Dear Wendy: “Is It OK To Call Guys For A Second Date?”

I’m a woman on the cusp of her 30th birthday and have enjoyed my single status for over a year now, but am looking for a relationship again (I had three serious ones throughout my twenties). About a year ago, I joined an online dating site, and have had no shortage of first-dates, but very few second dates. Granted, I don’t always want a second date with every guy I go out with, but I’m baffled when my date seems to show genuine interest and then I never hear from him again. So my first question is this: do women really have something to lose if we go ahead and call after a date to take a man up on his offer? Several friends are insistent that calling after the first date makes a woman look desperate, end of story. I am not sure how many more blows I can take in this department — there’s always the nagging question of, “What if I had just called?” I’m also wondering if there’s some “secret” I’ve been oblivious to in the past year that will magically make me more successful in the dating world. I believe I’m a “catch” and I know all the first-date don’ts: don’t drink too much, don’t talk about your ex, don’t sleep with him or come on too strong, etc. Is there something else I should be (or not be) doing? — Tired of Being Single

Here’s one thing I know as a truth about guys: if they’re interested in seeing you for a second date, they’re going to ask you … especially if you’ve shown even a hint of interest in seeing them again. If you’ve gone out with a guy once and he wants to see you again, nothing will stand in his way of asking you for a second date — not fear of rejection, not a “cold,” not a busy week at work, not rain, sleet, snow or a city-wide blackout. He’s going to call. Does that mean that every guy who doesn’t call wouldn’t go out with you if you asked? No, not necessarily. Flattery, guilt, and a wide open schedule with a dash of boredom could all motivate a guy who wasn’t initially interested in pursuing a second date to give you another chance if you took the reins and asked him out. That being said, if you’re already saying you aren’t sure “how many more blows you can take in this department,” I wouldn’t risk possible rejection by asking for a second date.

After a year of what you seem to consider failed dating, your confidence is shaky and you’d be better off working on getting it back rather than throwing yourself into possible ego-busting situations. I speak here from experience. There’s nothing worse than already feeling like a loser in love and then getting rejected for a second date by a guy you’re only “eh” about anyway. I suspect you feel like you’re in a bit of a race to find someone. The whole “on the cusp of your 30th birthday” thing makes me think you’re hearing a ticking clock you’re trying to beat. And I get it; I do. The older we get, the pool of eligible bachelors to choose from gets smaller. But the “secret” you’re looking for in attracting a mate isn’t about numbers or silly dating rules, it’s about having a positive attitude. When you radiate positive energy, it’s magnetic; it draws people in. So, quit thinking in terms of “don’ts” (first date “don’ts,” you “don’t” get many second dates, you’re almost 30 and “don’t” have a relationship, you “don’t” know what you’re doing wrong), and think in terms of “dos.” Focus your attention on what you love and fill your life with more of those things. It sounds simple because it is. A happy person who loves her life is attractive. Learn how to love your life without a man in it and you’ll be amazed how much more successful you’ll be in finding one.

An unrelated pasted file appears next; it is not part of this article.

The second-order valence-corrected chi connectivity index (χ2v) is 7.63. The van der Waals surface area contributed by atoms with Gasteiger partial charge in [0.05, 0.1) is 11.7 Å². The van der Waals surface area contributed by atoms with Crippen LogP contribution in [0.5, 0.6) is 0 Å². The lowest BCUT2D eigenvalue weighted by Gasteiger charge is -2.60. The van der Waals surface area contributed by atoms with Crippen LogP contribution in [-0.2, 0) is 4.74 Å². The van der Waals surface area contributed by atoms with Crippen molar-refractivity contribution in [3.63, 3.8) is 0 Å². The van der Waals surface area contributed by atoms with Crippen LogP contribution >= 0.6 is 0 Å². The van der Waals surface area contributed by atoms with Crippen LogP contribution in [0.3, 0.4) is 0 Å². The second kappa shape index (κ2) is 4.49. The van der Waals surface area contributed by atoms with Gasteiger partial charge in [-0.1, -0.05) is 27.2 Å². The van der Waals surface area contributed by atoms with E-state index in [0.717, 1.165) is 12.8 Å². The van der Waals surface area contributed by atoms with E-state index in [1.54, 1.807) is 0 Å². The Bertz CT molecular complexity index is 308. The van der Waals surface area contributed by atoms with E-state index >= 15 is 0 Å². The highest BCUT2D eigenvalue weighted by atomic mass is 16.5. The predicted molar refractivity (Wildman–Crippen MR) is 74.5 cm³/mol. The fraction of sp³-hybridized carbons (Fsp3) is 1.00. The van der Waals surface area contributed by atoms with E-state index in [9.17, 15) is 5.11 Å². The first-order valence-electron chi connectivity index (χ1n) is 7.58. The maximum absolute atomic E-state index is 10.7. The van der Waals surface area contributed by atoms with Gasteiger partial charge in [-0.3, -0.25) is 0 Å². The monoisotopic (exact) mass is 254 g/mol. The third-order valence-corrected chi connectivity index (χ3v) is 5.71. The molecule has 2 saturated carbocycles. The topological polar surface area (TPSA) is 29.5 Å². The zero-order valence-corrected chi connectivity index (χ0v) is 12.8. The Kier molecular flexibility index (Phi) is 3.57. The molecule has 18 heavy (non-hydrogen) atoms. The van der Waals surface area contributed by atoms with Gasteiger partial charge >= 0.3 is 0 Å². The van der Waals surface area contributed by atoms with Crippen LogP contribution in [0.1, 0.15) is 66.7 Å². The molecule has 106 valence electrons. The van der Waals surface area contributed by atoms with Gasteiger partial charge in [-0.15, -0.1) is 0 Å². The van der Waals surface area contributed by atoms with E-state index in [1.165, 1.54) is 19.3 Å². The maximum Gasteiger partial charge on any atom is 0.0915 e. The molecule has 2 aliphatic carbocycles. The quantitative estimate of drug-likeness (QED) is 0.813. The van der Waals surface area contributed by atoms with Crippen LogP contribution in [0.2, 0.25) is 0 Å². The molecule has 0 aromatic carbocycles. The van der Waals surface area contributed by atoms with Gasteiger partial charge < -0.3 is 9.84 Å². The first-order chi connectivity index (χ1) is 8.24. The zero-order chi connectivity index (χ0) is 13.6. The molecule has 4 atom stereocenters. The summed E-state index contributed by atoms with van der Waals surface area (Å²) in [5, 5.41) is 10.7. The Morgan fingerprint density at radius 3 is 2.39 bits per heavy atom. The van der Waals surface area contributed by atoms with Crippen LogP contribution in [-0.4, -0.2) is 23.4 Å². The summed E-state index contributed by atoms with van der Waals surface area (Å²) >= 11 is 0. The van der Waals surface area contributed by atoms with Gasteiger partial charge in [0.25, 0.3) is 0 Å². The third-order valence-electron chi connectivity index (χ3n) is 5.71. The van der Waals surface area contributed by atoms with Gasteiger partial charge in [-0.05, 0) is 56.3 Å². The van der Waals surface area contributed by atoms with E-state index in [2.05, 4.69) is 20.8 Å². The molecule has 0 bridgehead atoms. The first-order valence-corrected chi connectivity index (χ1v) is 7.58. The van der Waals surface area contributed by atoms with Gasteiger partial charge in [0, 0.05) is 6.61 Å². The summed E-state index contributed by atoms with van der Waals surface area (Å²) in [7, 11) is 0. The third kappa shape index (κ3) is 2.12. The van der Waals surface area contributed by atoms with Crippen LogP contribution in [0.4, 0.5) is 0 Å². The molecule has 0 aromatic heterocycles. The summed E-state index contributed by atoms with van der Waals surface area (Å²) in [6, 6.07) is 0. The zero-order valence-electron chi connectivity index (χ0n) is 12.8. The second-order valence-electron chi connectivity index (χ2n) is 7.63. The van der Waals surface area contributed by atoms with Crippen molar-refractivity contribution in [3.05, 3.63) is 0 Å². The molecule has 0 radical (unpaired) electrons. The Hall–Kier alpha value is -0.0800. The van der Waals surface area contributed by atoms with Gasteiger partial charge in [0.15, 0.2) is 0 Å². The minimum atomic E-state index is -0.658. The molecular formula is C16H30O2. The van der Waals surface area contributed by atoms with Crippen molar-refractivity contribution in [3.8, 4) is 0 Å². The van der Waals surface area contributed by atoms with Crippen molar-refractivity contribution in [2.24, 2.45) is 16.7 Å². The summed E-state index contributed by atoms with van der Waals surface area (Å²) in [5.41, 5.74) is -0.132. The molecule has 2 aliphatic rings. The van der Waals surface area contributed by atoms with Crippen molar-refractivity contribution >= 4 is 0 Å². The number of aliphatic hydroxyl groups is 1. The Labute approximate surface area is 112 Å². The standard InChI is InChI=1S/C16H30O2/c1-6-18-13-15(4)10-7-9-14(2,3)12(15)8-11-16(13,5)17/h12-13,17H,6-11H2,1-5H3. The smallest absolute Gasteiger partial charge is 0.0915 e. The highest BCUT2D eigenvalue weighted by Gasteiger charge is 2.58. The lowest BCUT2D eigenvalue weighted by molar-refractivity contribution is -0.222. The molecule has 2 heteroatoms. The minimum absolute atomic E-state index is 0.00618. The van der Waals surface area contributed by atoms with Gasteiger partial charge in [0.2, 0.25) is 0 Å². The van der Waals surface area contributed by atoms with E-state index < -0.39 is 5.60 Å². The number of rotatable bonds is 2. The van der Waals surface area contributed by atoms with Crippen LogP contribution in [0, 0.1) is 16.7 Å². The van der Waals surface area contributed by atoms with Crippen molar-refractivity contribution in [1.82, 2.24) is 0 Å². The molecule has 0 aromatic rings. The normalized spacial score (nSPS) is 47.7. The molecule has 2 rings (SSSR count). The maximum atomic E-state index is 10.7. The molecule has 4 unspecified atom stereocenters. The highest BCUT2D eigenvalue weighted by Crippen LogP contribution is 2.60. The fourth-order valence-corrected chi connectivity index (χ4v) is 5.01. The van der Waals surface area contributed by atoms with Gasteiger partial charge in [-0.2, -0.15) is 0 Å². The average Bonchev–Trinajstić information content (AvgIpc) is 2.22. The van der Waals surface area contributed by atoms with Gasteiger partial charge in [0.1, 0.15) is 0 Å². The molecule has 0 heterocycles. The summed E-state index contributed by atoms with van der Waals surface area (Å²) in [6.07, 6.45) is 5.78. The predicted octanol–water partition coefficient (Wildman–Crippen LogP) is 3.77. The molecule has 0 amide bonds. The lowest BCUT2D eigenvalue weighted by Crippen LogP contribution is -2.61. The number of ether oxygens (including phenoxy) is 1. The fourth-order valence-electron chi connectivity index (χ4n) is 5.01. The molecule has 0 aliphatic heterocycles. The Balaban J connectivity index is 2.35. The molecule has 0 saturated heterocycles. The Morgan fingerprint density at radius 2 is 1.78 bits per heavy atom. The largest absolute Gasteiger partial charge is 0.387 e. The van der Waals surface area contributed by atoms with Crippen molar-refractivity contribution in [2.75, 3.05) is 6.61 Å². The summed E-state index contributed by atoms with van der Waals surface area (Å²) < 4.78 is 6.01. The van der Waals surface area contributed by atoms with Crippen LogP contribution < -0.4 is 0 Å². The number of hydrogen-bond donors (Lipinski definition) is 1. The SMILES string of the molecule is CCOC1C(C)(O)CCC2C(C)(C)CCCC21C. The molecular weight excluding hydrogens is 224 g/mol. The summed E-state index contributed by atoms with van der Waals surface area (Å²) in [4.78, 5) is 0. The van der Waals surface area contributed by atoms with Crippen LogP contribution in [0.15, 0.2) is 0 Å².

My best friend and I are so close, we’re like sisters. We’ve been friends for years and have done just about everything together — we even have small matching tattoos. This past weekend she and her only sister and I were talking about her upcoming wedding. My friend had already asked me to be her maid-of-honor but didn’t tell her sister about it. When we began discussing the dresses, her sister became irate at the fact that she isn’t the maid-of-honor. I felt really bad because they are sisters and I could never break that bond; however, part of me was a little upset when my friend’s sister said it was her right to be the maid-of-honor. Should I step to the side and let her have that honor or should I stand my ground as the best friend? — Honorable

I admire your desire to keep the peace between the sisters, but the truth is it isn’t your call who’s maid-of-honor in your friend’s wedding; it’s hers. Sure, you have every right to decline the offer, but just because you do doesn’t mean your friend will automatically choose her sister to replace you. Judging from her sister’s immature and selfish reaction to the news, your friend probably had good reason not to ask her to be maid-of-honor. She chose the person who was best for the “job,” but if you’re feeling guilty or awkward about taking the position, you can always pull your friend aside and privately ask her if it would be easier on her if you stepped down. Let her know how honored you are to be asked to be her maid-of-honor but you don’t need a special title to know how much you mean to her. It’s a gracious move on your part and will show your friend who really has her back. Just make sure you’re OK with whatever answer she gives you. Your friend doesn’t need two people hurt by her wedding party decisions.

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